Understanding equipotential planes can prevent problems, said Graham Cassellius, an Alliant Energy ag representative since 2008. Cassellius has conducted more than 250 stray voltage investigations and has worked with Alliant Energy’s cost-sharing grants on more than 280 farms.
An equipotential plane (EPP) is an area where wire mesh or other conductive elements are embedded in or placed under concrete, bonded to all metal structures and fixed nonelectrical equipment that may become energized, and connected to the electrical grounding system to minimize voltage potentials within the plane and between the planes, the grounded equipment and earth.
“By bonding all of this metallic equipment together, it greatly reduces the voltage potential between any two points that an animal could simultaneously contact,” Cassellius said.
Providing an EPP minimizes a voltage potential from developing that can cause abnormal animal behavior or reduced productivity.
Equipotential planes prevent a difference in voltage on surfaces an animal can touch, he said. Starting in 1996, EPPs are required for new construction in all areas where electrically grounded equipment is near livestock, especially in milking parlors.
EPPs must be installed in confinement areas with concrete floors where metallic equipment is located that may become energized and is accessible to livestock, including milking parlors, tiestall barn milking facilities, wood-framed freestall barns with metal support posts, metal-framed freestall barns and robotic milking stations, Cassellius said.
The means of bonding to conductive elements is obtained by pressure connectors or clamps of brass, copper, copper alloy or an equally substantial approved means, according to the American Society of Agricultural and Biological Engineers (ASABE). Concrete floors, walls and footings of confinement areas must contain conductive elements effectively bonded together and be either reinforcing steel or mesh, or solid bare copper conductors.
All conductive equipment, structures or surfaces accessible to each other and from a concrete floor of a confinement area must be bonded together to create an equipotential plane, according to the ASABE. The term “confinement area” includes areas located outdoors without structure, such as feeding floors and holding areas. Confinement areas that do not contain electrically supplied equipment or systems connected to an electrical equipment grounding conductor system are not required to comply with the requirements.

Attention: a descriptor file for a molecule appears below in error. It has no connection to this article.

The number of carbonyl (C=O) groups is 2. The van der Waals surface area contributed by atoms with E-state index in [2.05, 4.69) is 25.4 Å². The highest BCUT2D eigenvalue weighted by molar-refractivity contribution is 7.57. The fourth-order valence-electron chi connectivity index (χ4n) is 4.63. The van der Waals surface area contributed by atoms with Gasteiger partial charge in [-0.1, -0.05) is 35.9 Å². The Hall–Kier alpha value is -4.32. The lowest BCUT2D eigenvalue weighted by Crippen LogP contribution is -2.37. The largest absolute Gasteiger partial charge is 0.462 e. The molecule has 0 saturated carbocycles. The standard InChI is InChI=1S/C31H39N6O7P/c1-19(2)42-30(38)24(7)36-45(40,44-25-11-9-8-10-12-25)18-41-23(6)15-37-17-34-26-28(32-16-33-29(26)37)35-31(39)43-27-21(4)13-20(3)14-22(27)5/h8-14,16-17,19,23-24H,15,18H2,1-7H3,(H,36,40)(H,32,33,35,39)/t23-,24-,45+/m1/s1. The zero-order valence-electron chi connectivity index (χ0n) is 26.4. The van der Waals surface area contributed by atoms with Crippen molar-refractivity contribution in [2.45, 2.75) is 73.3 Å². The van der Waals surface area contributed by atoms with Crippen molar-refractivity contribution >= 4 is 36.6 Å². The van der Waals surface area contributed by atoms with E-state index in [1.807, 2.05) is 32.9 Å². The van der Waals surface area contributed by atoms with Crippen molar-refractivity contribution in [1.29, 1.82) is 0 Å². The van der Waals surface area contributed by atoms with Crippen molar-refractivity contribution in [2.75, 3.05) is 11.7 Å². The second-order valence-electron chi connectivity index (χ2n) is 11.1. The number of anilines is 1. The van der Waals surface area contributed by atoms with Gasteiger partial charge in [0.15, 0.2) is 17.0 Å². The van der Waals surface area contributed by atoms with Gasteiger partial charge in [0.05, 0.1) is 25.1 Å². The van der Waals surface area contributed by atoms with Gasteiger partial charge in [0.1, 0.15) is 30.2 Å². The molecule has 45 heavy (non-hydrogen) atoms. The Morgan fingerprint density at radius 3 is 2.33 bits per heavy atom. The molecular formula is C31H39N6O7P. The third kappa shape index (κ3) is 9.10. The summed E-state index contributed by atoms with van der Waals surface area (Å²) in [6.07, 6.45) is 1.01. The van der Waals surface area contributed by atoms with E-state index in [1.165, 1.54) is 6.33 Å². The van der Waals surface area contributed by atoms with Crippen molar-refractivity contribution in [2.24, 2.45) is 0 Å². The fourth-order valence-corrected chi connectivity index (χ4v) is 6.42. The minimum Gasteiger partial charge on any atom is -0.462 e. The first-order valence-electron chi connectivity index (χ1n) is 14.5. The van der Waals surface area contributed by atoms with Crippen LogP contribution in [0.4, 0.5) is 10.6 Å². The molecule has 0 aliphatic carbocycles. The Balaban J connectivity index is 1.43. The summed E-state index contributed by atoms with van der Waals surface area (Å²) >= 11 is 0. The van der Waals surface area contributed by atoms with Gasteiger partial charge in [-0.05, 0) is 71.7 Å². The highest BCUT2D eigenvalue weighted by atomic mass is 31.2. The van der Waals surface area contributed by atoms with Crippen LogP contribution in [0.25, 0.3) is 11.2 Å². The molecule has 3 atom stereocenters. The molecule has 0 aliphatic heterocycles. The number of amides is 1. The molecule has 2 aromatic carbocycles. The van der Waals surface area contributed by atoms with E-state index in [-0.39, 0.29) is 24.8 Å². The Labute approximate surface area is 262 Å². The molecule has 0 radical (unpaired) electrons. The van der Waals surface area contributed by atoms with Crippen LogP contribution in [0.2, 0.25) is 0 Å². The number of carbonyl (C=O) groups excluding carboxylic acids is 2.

If a dairy producer is building new construction or a retrofit, it is important to make sure the electrician has proper training in EPPs, Cassellius said. Alliant and other energy companies offer specialized training for electricians working with the unique conditions found on livestock operations. Ask your contractor about the training their employees have.
State laws vary, but in many locations an inspection of bonding methods that become encased in concrete or covered by concrete is required before the concrete is poured. It is usually considered to be the responsibility of the installer of the wiring to notify the inspection authority sufficiently in advance to allow the inspection to be completed before wiring is concealed in any manner.
EPPs are also required in electrically heated waterers where animals can come in contact with heating components. “Wire mesh cattle panel or rebar grid embedded in concrete and bonded to a transition plane makes a very effective EPP for waterers,” Cassellius said. “Driven ground rods tied together with copper wire create an EPP if mesh wasn’t installed in the concrete.”